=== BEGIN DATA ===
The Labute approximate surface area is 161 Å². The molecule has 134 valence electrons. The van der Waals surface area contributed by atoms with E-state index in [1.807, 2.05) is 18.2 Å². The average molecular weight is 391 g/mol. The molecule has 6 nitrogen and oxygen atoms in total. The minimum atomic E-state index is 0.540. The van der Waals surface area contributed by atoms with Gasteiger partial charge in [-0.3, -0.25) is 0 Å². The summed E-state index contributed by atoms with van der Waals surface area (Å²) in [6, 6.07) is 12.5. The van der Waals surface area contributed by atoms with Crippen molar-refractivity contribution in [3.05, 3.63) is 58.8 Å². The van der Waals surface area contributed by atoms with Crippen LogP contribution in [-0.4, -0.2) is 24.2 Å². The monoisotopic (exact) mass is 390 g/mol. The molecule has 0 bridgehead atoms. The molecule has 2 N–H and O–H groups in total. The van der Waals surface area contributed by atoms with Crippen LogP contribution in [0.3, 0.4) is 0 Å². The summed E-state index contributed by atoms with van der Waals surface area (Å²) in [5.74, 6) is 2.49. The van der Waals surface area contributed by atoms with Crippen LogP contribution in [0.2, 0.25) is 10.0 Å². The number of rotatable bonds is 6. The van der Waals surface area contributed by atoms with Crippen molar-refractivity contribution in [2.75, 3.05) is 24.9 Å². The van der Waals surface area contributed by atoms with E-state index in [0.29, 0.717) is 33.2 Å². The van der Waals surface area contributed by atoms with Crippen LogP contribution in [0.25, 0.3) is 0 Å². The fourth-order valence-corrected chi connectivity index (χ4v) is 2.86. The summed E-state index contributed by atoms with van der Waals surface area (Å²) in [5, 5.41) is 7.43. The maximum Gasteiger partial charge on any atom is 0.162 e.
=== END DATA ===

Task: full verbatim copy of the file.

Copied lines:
The Labute approximate surface area is 161 Å². The molecule has 134 valence electrons. The van der Waals surface area contributed by atoms with E-state index in [1.807, 2.05) is 18.2 Å². The average molecular weight is 391 g/mol. The molecule has 6 nitrogen and oxygen atoms in total. The minimum atomic E-state index is 0.540. The van der Waals surface area contributed by atoms with Gasteiger partial charge in [-0.3, -0.25) is 0 Å². The summed E-state index contributed by atoms with van der Waals surface area (Å²) in [6, 6.07) is 12.5. The van der Waals surface area contributed by atoms with Crippen molar-refractivity contribution in [3.05, 3.63) is 58.8 Å². The van der Waals surface area contributed by atoms with Crippen LogP contribution in [-0.4, -0.2) is 24.2 Å². The monoisotopic (exact) mass is 390 g/mol. The molecule has 0 bridgehead atoms. The molecule has 2 N–H and O–H groups in total. The van der Waals surface area contributed by atoms with Crippen LogP contribution in [0.3, 0.4) is 0 Å². The summed E-state index contributed by atoms with van der Waals surface area (Å²) in [5.74, 6) is 2.49. The van der Waals surface area contributed by atoms with Crippen LogP contribution in [0.2, 0.25) is 10.0 Å². The number of rotatable bonds is 6. The van der Waals surface area contributed by atoms with Crippen molar-refractivity contribution in [2.75, 3.05) is 24.9 Å². The van der Waals surface area contributed by atoms with E-state index in [0.29, 0.717) is 33.2 Å². The van der Waals surface area contributed by atoms with Crippen LogP contribution in [0.25, 0.3) is 0 Å². The fourth-order valence-corrected chi connectivity index (χ4v) is 2.86. The summed E-state index contributed by atoms with van der Waals surface area (Å²) in [5, 5.41) is 7.43. The maximum Gasteiger partial charge on any atom is 0.162 e.